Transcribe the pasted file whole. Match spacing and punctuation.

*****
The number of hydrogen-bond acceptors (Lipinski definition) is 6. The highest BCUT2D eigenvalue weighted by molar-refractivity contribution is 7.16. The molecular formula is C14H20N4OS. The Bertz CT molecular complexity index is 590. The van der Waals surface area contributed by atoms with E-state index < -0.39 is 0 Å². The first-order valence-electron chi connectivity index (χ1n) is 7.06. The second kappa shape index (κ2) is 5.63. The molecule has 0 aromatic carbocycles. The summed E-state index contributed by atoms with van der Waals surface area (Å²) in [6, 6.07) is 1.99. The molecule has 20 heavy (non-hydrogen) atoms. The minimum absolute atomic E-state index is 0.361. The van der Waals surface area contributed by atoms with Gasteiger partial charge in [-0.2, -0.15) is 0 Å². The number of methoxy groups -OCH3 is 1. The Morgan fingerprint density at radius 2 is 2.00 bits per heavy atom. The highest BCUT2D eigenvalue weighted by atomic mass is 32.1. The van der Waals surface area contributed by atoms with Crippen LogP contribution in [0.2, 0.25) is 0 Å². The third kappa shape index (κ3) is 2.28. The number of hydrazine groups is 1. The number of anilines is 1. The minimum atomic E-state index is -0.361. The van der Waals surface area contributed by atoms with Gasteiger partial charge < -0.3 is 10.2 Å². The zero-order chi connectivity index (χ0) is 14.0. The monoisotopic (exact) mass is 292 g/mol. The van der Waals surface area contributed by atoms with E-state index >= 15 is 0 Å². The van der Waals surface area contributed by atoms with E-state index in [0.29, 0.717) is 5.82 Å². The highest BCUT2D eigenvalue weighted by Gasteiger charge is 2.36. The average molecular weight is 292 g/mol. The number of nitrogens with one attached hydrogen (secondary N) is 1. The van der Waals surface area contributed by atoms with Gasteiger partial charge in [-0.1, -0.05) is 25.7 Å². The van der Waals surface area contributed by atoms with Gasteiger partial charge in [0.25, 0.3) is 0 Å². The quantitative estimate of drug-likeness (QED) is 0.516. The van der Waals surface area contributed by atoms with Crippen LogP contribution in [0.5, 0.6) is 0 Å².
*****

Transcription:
The number of hydrogen-bond acceptors (Lipinski definition) is 6. The highest BCUT2D eigenvalue weighted by molar-refractivity contribution is 7.16. The molecular formula is C14H20N4OS. The Bertz CT molecular complexity index is 590. The van der Waals surface area contributed by atoms with E-state index < -0.39 is 0 Å². The first-order valence-electron chi connectivity index (χ1n) is 7.06. The second kappa shape index (κ2) is 5.63. The molecule has 0 aromatic carbocycles. The summed E-state index contributed by atoms with van der Waals surface area (Å²) in [6, 6.07) is 1.99. The molecule has 20 heavy (non-hydrogen) atoms. The minimum absolute atomic E-state index is 0.361. The van der Waals surface area contributed by atoms with Gasteiger partial charge in [-0.2, -0.15) is 0 Å². The number of methoxy groups -OCH3 is 1. The Morgan fingerprint density at radius 2 is 2.00 bits per heavy atom. The highest BCUT2D eigenvalue weighted by atomic mass is 32.1. The van der Waals surface area contributed by atoms with Crippen LogP contribution in [0.2, 0.25) is 0 Å². The third kappa shape index (κ3) is 2.28. The number of hydrazine groups is 1. The number of anilines is 1. The minimum atomic E-state index is -0.361. The van der Waals surface area contributed by atoms with Gasteiger partial charge < -0.3 is 10.2 Å². The zero-order chi connectivity index (χ0) is 14.0. The monoisotopic (exact) mass is 292 g/mol. The van der Waals surface area contributed by atoms with E-state index >= 15 is 0 Å². The van der Waals surface area contributed by atoms with E-state index in [0.29, 0.717) is 5.82 Å². The highest BCUT2D eigenvalue weighted by Gasteiger charge is 2.36. The average molecular weight is 292 g/mol. The number of nitrogens with one attached hydrogen (secondary N) is 1. The van der Waals surface area contributed by atoms with Gasteiger partial charge in [-0.1, -0.05) is 25.7 Å². The van der Waals surface area contributed by atoms with Gasteiger partial charge in [0.25, 0.3) is 0 Å². The quantitative estimate of drug-likeness (QED) is 0.516. The van der Waals surface area contributed by atoms with Crippen LogP contribution in [0.5, 0.6) is 0 Å².